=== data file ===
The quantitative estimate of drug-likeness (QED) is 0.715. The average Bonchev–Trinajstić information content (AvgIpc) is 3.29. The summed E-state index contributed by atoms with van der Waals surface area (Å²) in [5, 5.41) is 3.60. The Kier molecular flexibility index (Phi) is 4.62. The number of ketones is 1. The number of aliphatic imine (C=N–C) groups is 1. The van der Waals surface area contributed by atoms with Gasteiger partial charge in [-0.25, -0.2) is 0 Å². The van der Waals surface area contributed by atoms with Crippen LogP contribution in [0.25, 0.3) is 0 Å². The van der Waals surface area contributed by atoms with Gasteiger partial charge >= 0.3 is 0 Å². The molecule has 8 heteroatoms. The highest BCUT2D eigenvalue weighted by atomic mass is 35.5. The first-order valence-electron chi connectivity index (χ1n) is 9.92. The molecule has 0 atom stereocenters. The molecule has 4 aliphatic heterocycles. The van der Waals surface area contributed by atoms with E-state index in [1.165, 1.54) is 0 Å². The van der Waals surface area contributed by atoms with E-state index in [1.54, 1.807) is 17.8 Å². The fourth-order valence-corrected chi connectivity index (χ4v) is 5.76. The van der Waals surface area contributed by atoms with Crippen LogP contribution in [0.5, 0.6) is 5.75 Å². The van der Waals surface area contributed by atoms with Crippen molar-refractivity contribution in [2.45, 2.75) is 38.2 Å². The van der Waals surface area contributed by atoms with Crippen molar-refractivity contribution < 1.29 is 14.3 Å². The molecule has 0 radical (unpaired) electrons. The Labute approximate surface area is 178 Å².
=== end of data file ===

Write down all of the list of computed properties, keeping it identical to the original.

The quantitative estimate of drug-likeness (QED) is 0.715. The average Bonchev–Trinajstić information content (AvgIpc) is 3.29. The summed E-state index contributed by atoms with van der Waals surface area (Å²) in [5, 5.41) is 3.60. The Kier molecular flexibility index (Phi) is 4.62. The number of ketones is 1. The number of aliphatic imine (C=N–C) groups is 1. The van der Waals surface area contributed by atoms with Gasteiger partial charge in [-0.25, -0.2) is 0 Å². The van der Waals surface area contributed by atoms with Crippen LogP contribution in [0.25, 0.3) is 0 Å². The van der Waals surface area contributed by atoms with Gasteiger partial charge >= 0.3 is 0 Å². The molecule has 8 heteroatoms. The highest BCUT2D eigenvalue weighted by atomic mass is 35.5. The first-order valence-electron chi connectivity index (χ1n) is 9.92. The molecule has 0 atom stereocenters. The molecule has 4 aliphatic heterocycles. The van der Waals surface area contributed by atoms with E-state index in [1.165, 1.54) is 0 Å². The van der Waals surface area contributed by atoms with E-state index in [1.54, 1.807) is 17.8 Å². The fourth-order valence-corrected chi connectivity index (χ4v) is 5.76. The van der Waals surface area contributed by atoms with Crippen LogP contribution in [0.5, 0.6) is 5.75 Å². The van der Waals surface area contributed by atoms with Crippen molar-refractivity contribution in [2.45, 2.75) is 38.2 Å². The van der Waals surface area contributed by atoms with Crippen molar-refractivity contribution < 1.29 is 14.3 Å². The molecule has 0 radical (unpaired) electrons. The Labute approximate surface area is 178 Å².